Podcast: Rich pickings on the abyssal plain?

Episode three of Mining the Deep by Sustainable Asia dissects the persuasive arguments for and against raking metallic rocks off the international seabed

Rich pickings on the abyssal plain?

While digging up hydrothermal vents is understandably controversial due to their rich biodiversity, there is another method of mining the seabed that may be less harmful. Four thousand metres under the Pacific ocean in the Clarion Clipperton Zone, the vast, flat seafloor known as the abyssal plain is littered with potato-sized lumps of rock rich in minerals.

Mining company DeepGreen is keen to start harvesting these “polymetallic nodules”. They argue that doing so will be far less destructive than mining practices elsewhere, especially on land where minerals are increasingly hard to reach.

But should we really be opening up a whole new area of exploitation before we’ve done everything we can to properly recycle the metals we already have? And what of land-based mines – what will happen to them once mining begins on the ocean floor?


  • Gerard Barron, Gregory Stone, DeepGreen
  • David Santillo, Greenpeace
  • Matthew Gianni, Duncan Currie, Deep Sea Conservation Coalition
  • Chong Chen, Japan Agency for Marine-Earth Science and Technology
  • Julia Sigwart, Queen's University, Belfast

More from this series


Podcast: Is the ocean floor worth sacrificing?

Episode one of Mining the Deep, a new podcast series by Sustainable Asia, explains what the drive to exploit the deep seabed will mean for this vulnerable environment

Podcast: The damaging failure of seabed mining in Papua New Guinea

Episode two of Mining the Deep by Sustainable Asia looks at the controversial Solwara 1 project and the downfall of mining company Nautilus

Podcast: Is the UN body in charge of our ocean floor capable of protecting it?

The fourth and last episode of Mining the Deep by Sustainable Asia asks if the world is really ready to start mining the deep seabed


Marcy Trent Long: Welcome to Mining the Deep, a podcast series by Sustainable Asia. My name is Marcy Trent Long.

In the previous two episodes, we looked at the growing need for minerals to build our renewable energy sources. We saw how deep-seabed mining might offer a solution, but we also learned about the risks of destroying unique habitats like hydrothermal vents and the financial burden these experimental ventures can have on developing nations.

In this episode, we’ll follow mining company DeepGreen out to the open ocean, more specifically to the Clarion Clipperton Zone.

International Seabed Authority (ISA) meeting: The Clarion Clipperton Zone, or the CCZed or the CCZee, depending upon your nationality… It’s probably the most studied area for these seabed deposits in the world.

Marcy: This is a recording from a 2009 meeting by the International Seabed Authority. They’re discussing an area of seabed the size of the United States, stretched out in the Pacific waters between Hawaii and Mexico.

ISA meeting: And it is in this area that most of the large deposits have been found over time.

Marcy: The mineral deposits in this area are concentrated in what’s known as “nodules”. Potato-sized lumps of black rock full of manganese, nickel and other minerals. They form over thousands of years, when mineral particles sink to the bottom of the ocean and accumulate around a hard object like a shark’s tooth. So if they’re just there, lying on the seafloor, maybe they could solve our demand for minerals.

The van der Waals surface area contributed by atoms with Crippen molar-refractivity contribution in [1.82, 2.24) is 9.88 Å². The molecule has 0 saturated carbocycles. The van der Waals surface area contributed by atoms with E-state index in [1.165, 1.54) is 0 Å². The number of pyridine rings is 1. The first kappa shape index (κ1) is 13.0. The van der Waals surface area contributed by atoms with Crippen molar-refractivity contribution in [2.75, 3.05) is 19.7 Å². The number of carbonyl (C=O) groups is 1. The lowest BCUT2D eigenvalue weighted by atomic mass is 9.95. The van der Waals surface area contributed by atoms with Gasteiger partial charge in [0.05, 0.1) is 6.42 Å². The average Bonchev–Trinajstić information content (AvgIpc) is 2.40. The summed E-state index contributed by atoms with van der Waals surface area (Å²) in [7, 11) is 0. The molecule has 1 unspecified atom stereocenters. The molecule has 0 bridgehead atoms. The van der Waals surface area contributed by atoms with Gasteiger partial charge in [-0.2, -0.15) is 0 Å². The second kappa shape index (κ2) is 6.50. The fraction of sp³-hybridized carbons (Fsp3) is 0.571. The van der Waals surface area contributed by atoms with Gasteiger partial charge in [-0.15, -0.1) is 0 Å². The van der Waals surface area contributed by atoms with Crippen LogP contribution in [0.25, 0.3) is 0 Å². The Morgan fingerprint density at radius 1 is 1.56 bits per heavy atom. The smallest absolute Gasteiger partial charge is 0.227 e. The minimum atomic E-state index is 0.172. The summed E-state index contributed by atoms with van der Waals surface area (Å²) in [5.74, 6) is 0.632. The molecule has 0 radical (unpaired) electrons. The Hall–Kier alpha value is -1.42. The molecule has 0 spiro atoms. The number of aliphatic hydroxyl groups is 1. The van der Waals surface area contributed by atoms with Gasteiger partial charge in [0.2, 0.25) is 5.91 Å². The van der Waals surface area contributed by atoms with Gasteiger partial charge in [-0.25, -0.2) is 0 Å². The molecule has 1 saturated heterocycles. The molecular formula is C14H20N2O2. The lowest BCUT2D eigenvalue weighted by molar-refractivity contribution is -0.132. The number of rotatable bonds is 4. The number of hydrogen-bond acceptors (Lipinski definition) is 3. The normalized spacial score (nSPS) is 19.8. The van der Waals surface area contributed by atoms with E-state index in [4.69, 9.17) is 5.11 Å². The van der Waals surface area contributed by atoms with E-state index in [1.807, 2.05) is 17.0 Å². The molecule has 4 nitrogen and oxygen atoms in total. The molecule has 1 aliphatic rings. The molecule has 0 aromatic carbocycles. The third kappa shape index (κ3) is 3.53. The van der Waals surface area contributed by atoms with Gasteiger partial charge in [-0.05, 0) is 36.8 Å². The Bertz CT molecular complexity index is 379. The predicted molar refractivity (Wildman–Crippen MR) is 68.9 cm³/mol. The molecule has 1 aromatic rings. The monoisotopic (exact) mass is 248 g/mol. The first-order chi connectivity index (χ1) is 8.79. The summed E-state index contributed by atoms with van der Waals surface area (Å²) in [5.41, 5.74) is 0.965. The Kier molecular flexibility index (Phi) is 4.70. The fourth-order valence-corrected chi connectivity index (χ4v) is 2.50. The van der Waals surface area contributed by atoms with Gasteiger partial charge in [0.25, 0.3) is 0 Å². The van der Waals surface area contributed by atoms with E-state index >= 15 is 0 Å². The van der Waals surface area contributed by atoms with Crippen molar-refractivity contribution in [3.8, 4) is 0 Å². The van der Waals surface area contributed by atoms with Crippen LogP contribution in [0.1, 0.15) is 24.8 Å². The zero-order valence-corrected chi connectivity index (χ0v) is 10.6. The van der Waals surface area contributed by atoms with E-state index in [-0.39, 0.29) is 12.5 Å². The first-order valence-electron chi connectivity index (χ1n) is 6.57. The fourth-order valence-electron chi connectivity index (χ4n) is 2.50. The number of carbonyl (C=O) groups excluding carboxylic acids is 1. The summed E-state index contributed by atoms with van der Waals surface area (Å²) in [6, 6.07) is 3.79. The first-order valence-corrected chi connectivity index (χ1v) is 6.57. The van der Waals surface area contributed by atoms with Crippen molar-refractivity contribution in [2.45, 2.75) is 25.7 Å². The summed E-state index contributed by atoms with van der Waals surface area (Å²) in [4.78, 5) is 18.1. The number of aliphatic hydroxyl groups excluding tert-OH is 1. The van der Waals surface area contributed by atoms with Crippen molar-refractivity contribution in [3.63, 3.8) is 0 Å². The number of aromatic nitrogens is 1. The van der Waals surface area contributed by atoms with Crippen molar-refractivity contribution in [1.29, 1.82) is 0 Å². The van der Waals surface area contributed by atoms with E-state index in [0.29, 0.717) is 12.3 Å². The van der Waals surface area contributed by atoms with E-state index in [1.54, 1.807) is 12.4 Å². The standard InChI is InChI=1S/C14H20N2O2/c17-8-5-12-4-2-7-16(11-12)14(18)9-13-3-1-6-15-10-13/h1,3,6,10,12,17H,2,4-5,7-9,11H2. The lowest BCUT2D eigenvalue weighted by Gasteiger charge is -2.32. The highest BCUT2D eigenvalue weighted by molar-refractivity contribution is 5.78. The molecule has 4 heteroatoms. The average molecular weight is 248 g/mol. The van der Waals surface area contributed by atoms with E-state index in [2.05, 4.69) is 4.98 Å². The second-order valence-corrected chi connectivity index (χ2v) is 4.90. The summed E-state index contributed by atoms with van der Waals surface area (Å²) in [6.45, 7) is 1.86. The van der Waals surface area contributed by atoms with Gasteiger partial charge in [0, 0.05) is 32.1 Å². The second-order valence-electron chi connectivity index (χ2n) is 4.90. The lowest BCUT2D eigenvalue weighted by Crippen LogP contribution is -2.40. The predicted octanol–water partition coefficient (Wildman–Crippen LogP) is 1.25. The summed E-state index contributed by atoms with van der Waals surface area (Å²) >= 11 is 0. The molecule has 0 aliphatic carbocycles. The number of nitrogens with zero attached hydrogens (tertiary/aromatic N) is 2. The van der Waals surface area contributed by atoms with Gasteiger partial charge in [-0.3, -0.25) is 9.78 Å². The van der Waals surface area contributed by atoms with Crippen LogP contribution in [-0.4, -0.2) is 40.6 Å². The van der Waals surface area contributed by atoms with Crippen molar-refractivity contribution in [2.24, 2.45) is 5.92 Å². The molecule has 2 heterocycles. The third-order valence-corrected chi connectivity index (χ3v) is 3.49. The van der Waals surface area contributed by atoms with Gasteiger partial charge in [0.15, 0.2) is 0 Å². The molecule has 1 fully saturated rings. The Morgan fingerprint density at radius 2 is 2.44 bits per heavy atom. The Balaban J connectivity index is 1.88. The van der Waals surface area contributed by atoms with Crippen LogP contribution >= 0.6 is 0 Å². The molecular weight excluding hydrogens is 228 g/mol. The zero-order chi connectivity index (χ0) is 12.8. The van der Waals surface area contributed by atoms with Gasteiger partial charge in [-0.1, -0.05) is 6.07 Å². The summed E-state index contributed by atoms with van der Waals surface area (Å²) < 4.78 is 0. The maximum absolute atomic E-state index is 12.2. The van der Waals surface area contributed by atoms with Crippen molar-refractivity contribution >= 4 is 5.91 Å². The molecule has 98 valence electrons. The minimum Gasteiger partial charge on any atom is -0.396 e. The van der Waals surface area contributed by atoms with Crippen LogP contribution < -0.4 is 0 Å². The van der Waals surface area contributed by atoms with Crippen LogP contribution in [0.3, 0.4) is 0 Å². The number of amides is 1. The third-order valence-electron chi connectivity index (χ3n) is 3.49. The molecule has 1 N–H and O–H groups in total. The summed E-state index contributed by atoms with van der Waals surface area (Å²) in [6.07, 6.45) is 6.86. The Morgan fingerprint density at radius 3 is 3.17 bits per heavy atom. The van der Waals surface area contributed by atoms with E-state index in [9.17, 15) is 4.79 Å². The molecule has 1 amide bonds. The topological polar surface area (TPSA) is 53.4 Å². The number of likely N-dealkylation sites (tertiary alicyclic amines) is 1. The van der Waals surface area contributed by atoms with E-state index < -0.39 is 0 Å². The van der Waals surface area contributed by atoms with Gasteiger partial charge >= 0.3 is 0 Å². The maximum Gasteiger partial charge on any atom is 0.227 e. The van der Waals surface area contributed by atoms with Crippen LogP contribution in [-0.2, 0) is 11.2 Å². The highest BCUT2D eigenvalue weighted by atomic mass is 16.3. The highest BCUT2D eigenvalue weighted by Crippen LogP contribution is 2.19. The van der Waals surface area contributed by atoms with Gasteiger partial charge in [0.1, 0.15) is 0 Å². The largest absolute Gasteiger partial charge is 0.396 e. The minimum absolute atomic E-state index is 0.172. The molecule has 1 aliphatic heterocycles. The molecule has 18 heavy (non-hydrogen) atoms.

Gerard Barron: It’s a resource made by Mother Nature that just happens to sit on the abyssal plain 4,000 metres below sea level, in one concentrated area.

Marcy: This is Gerard Barron. We’ve heard him in episode two as well. He’s the CEO of mining company DeepGreen.

Gerard: This is a very, very unique resource with enough nickel and cobalt, and manganese and copper, to electrify our entire transport fleet four times over. You know, it’s not full of gold, it’s not full of precious metals, it’s full of base metals that we need to build batteries.

Marcy: I also spoke with Dr Gregory Stone, the chief scientist at DeepGreen.

Gregory Stone: These base metals, the copper, the nickel, the cobalt, the manganese – the atomic properties of these metals… we can’t replace that. They’re really quite extraordinary. They’re like rubber bands that store energy and release it.

Marcy: Gregory and Gerard are clearly sold on the concept. And that’s understandable. If the world accepts deep-seabed mining, this could become a multi-billion dollar industry, with DeepGreen at the forefront.

NGOs like Deep Sea Mining Campaign are already suspicious of Gerard Barron, an early investor in Nautilus, who cashed out of the disastrous Papua New Guinea project before it fell apart.

So it’s worth trying to understand what these nodules really mean for our renewable energy future and what opponents of deep-seabed mining think. Here’s Dr David Santillo, the Greenpeace scientist we’ve heard previously.

David Santillo: I think that there’s a real danger in conflating the green revolution with a need inevitably to mine the seabed. It’s true that we’re using a lot more metals now, and quite a range of different metals, including those rare earths that we perhaps weren’t using anything like as extensively in the past; and that if we move towards an increasingly electronics-based economy in lots of countries, smart technologies, if we’re moving towards renewable energy, that the demands for some of those minerals are going to increase, at least in the short term. But the question is really: what can we do about the supplies of those? Are there not ways in which we can better recover those metals in obsolete products, and make sure that we’re building these devices, whether they’re solar panels, electronics for wind energy, for vehicle technology, can we not build them in ways in which we can actually close the loop much more effectively on recycling? Some of those minerals that we go to such lengths to get out from resources on land, they’re recycled at the moment less than 1%.